Expensive long-term deals are still difficult to move, especially those with no-trade clauses. Finding a trade partner with sufficient salary-cap space to comfortably absorb a costly annual cap hit is a difficult test for any NHL general manager.
Still, under the right conditions, a seemingly unmovable NHL contract can be traded.
The Arizona Coyotes mutually part ways with head coach Dave Tippett.
On the eve of the 2017 NHL Draft, the Arizona Coyotes part ways with Dave Tippett. Details and more notable news in your morning coffee headlines.
ARIZONA SPORTS: The Arizona Coyotes announced it has mutually parted ways with long-time head coach Dave Tippett regarding some philosophical differences over the running of the team.
Tippett reportedly wasn’t happy with trading away goaltender Mike Smith and how the club handled its decision not to re-sign captain Shane Doan. None of the other members of the coaching staff were let go.
SPECTOR’S NOTE: It’s no coincidence these recent changes took place after Andrew Barroway became the Coyotes’ sole owner earlier this month. The timing of Tippett’s departure, however, could cause some difficulty for the Coyotes on the eve of the 2017 NHL Draft, as he had considerable input regarding player management decisions.
NHL.COM: With the first overall selection in the 2017 NHL Draft, the New Jersey Devils could end up choosing either Nolan Patrick or Nico Hischier. Both are considered the top-two prospects in this year’s draft.
CHICAGO TRIBUNE: The Chicago Blackhawks are expected to place winger Marian Hossa ($5.25 million annual cap hit) on long-term injury reserve for next season. Hossa will sit out the 2017-18 season because of a serious skin allergy related to his hockey equipment.
“A source said the most likely route the Hawks will take to replace Hossa is the “in-season” injured reserve approach. The means the Hawks will carry Hossa and his cap hit on the roster to start the season, then place him on injured reserve after the season begins.” That move would give the Blackhawks more flexibility with their roster during the season.
They could also attempt to trade Hossa’s rights to a club in need of reaching the $55.4 million salary cap minimum, but the Blackhawks could be reluctant to do that because it’s uncertain if his playing career is over.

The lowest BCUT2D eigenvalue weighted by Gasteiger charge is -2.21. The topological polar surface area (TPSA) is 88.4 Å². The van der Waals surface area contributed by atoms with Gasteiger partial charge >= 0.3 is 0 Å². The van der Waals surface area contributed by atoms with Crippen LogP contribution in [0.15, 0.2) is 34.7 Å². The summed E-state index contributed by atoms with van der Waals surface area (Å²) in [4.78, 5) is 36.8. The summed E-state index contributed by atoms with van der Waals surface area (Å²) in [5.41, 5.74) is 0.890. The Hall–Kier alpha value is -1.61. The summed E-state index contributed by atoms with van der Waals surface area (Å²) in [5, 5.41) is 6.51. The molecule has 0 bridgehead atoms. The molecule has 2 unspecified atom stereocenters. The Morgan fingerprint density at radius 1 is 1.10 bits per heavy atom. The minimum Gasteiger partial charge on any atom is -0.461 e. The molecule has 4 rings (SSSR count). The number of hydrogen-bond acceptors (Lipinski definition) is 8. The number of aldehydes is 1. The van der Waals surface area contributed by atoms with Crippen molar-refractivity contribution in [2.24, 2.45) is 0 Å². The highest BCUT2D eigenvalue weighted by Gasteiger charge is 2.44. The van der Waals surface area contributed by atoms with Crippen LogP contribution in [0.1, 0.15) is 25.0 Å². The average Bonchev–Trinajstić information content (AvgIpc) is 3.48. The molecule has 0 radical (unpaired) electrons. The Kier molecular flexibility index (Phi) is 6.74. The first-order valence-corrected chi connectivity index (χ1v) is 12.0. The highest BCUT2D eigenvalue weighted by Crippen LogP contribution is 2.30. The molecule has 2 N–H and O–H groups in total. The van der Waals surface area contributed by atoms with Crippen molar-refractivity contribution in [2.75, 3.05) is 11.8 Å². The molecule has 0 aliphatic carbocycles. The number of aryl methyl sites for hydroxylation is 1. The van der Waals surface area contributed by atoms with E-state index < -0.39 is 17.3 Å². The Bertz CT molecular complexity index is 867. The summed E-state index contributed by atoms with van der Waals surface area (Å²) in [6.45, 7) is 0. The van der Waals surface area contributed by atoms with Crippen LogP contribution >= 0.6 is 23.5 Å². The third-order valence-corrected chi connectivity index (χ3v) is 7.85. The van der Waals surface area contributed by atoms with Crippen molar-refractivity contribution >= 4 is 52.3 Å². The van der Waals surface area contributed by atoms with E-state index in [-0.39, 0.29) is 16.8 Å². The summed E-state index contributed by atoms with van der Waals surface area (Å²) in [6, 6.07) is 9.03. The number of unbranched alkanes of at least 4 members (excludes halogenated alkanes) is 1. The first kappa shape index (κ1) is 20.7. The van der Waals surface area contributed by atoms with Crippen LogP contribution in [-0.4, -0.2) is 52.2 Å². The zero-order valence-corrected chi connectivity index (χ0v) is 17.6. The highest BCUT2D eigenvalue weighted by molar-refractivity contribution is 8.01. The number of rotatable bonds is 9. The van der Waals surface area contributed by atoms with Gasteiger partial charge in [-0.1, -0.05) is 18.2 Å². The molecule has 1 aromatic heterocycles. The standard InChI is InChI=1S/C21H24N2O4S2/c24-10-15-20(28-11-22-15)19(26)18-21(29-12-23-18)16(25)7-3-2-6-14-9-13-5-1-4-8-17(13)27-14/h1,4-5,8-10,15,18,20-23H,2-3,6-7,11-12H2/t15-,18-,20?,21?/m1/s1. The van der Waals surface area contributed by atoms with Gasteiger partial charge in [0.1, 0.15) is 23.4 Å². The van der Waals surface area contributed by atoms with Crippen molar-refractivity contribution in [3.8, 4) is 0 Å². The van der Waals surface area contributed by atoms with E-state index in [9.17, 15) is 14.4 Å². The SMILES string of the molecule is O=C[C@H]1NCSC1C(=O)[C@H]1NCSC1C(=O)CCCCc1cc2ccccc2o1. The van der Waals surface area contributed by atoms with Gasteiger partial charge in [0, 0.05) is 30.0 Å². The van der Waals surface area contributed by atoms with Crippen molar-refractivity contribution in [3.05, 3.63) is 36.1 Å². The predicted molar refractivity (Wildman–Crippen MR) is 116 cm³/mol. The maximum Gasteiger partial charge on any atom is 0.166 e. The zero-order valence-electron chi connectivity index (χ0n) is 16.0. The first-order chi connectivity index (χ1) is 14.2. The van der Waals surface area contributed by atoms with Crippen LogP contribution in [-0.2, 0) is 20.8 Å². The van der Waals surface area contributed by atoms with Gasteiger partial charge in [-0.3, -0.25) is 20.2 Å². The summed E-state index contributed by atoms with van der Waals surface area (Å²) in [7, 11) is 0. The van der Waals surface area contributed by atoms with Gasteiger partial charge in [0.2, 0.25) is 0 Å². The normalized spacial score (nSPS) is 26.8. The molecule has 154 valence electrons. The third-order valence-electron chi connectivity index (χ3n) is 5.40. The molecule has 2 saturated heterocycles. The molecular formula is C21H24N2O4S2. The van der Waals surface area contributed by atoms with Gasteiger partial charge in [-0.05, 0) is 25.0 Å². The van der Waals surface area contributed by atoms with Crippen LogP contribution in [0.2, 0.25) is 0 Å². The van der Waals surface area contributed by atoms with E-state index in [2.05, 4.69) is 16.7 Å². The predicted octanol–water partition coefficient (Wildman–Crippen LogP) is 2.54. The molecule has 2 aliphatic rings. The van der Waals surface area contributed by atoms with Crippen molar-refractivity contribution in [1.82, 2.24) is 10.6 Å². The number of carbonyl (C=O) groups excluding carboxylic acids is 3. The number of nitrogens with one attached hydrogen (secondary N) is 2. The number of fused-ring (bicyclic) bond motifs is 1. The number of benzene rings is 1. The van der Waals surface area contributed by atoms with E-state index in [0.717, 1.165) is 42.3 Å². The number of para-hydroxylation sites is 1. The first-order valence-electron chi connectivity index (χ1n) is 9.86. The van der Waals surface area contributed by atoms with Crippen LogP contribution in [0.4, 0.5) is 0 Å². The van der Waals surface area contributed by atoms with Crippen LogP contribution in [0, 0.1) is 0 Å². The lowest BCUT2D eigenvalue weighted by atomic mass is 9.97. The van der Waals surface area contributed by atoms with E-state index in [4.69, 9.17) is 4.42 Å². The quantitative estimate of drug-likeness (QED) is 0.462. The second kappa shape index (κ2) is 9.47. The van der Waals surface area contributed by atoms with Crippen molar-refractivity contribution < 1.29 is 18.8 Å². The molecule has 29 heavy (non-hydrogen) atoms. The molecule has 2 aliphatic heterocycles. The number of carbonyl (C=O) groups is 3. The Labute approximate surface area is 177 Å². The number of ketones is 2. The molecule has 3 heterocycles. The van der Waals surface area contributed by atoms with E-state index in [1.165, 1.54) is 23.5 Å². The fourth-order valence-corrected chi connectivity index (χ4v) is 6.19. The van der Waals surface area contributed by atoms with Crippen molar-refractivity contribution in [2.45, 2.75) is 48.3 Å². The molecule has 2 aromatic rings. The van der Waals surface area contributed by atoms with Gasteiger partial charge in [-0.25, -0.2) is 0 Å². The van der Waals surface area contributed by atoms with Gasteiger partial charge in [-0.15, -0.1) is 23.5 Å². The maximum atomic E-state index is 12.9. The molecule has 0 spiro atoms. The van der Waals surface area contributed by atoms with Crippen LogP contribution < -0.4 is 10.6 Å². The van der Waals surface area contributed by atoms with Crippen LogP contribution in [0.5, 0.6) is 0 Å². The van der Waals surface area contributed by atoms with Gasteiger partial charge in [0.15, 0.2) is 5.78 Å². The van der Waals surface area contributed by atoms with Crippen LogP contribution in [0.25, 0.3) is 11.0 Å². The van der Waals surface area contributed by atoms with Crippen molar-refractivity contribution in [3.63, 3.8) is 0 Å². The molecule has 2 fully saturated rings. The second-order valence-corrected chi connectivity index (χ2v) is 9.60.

SPECTOR’S NOTE: Some consider the timing of Hossa’s decision to skip next season suspicious because it could provide the cap-strapped Blackhawks with salary-cap relief. However, I doubt there’s anything fishy about this. Hossa’s suffered with this rare skin condition for some time and the medication he was taking to address the problem carried potential long-term health concerns. It remains to be seen if this brings about the end of his long playing career.
THE PROVINCE: The Vancouver Canucks are considering a one-year, bonus-laden contract offer for goaltender Ryan Miller.
SPORTSNET’s Chris Johnston reports the Edmonton Oilers will match any offer sheet for restricted free agent forward Leon Draisaitl.
NBC SPORTS: The Vegas Golden Knights reportedly aren’t interested in trading defensemen Shea Theodore and Nate Schmidt.
MIAMI HERALD: The Florida Panthers hired Chris Pronger as an adviser to general manager Dale Tallon.
TRIBLIVE.COM: The Pittsburgh Penguins re-signed defenseman Chad Ruhwedel to a two-year contract worth $650K annually.
NHL.COM: The league released its schedule for 2017-18. The curtain rises on October 4, 2017.
San Jose Sharks forward Patrick Marleau celebrates his 500th career NHL goal.
Game recaps, waiver updates and the latest on the 2018 Winter Olympics in your NHL morning coffee headlines.
NHL.COM: Long-time San Jose Sharks forward Patrick Marleau scored his 500th career NHL goal as his club downed the Vancouver Canucks 4-1. Chris Tierney also scored twice for the Sharks.